Since the civilization of the African continent the natives were seen as uncivilized and wild. Achebe throughout Things Fall Apart works to counter these very stereotypes. Set in an Ibo village in Nigeria during the start of European civilization, the book focuses on the main character Okonkwo and his prideful life to give insight on the true nature of Ibo culture. Achebe uses the abstract concept of the patriarchal society and importance of conversation to humanize the Ibo people.
Modern-day readers of this novel not only relate easily to traditional proverbs and tales but also sympathize with the problems of Okonkwo, Nwoye, and other characters. Achebe has skillfully developed his characters, and even though they live in a different era and a very different culture, one can readily understand their motivations and their feelings because they are universal and timeless.
The novel, things fall apart was set in the late nineteenth century which was a period of conflict and drastic change in Africa, where indigenous societies clashed with imperialistic European powers. The author, Chinua Achebe adds this tension of the historic British colonial expansion to present another dimension to Okonkwo's tragedy. Achebe challenges ethnocentric views of Africa through his use of language throughout the novel. The author also includes themes of Cultural relativism by introducing the Ibo’s traditions and language.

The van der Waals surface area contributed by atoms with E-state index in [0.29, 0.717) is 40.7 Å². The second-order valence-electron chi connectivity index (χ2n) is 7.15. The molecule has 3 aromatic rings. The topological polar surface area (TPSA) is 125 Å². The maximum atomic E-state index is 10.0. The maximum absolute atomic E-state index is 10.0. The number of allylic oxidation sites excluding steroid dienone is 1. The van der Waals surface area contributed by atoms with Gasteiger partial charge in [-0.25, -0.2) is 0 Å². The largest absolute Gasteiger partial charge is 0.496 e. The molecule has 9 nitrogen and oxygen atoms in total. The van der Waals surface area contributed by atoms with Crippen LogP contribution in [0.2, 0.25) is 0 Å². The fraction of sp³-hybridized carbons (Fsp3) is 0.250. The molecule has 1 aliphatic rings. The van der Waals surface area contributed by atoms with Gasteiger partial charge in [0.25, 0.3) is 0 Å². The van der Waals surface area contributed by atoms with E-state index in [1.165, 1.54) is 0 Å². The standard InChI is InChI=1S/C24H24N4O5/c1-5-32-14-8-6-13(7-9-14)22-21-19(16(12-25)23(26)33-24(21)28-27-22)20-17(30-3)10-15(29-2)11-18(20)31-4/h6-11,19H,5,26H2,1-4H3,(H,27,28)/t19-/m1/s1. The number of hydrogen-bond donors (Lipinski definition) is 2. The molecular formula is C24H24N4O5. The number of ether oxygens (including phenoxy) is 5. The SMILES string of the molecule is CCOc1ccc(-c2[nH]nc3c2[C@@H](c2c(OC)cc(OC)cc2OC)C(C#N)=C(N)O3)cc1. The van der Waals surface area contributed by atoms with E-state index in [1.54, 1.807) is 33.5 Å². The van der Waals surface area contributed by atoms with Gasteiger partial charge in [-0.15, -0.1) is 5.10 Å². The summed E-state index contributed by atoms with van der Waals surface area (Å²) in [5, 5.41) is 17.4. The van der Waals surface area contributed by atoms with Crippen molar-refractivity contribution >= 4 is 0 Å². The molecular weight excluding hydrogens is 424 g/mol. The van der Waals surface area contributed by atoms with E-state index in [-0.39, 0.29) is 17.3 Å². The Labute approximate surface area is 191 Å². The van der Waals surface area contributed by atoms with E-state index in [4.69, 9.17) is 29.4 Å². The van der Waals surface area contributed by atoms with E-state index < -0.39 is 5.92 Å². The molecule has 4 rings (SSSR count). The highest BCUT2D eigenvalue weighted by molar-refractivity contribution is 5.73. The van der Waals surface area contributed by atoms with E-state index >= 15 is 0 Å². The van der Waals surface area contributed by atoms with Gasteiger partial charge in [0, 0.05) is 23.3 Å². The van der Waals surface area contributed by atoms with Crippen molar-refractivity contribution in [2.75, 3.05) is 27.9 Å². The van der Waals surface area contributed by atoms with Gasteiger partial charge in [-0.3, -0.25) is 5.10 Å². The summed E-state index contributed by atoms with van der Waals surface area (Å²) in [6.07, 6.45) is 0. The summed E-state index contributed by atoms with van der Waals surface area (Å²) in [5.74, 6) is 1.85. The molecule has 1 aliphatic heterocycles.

“Turning and turning in the widening gyre. The falcon cannot hear the falconer; Things fall apart; the centre cannot hold; Mere anarchy is loosed upon the world,”. Things Fall Apart, a story written by Chinua Achebe, depicts the African experience of European colonization in lower Niger during the 19th century through the eyes of Okonkwo, a leader of the Igbo community. Achebe centers the story around the compliance of fate and change and the role of free will in determining one's future.
Like a steel shiv through flesh, the European culture made a deep gash in the Igbo culture as a result of their colonization of Nigeria. This left a scar on the Igbo culture, signifying the mark left by the Europeans that will never revert back to what it once was. Chinua Achebe’s Things Fall Apart manages to encapsulate the dawn of these events and portray to the reader the consequences of Europe’s invasion of Nigeria. More specifically, the author manages to project these consequences through the character of Okonkwo within the novel, establishing his identity before the Europeans hit, how this colonization alters his thoughts and feelings, all the while utilizing him to bring home the idea, or theme, of the importance of adapting to inevitable change.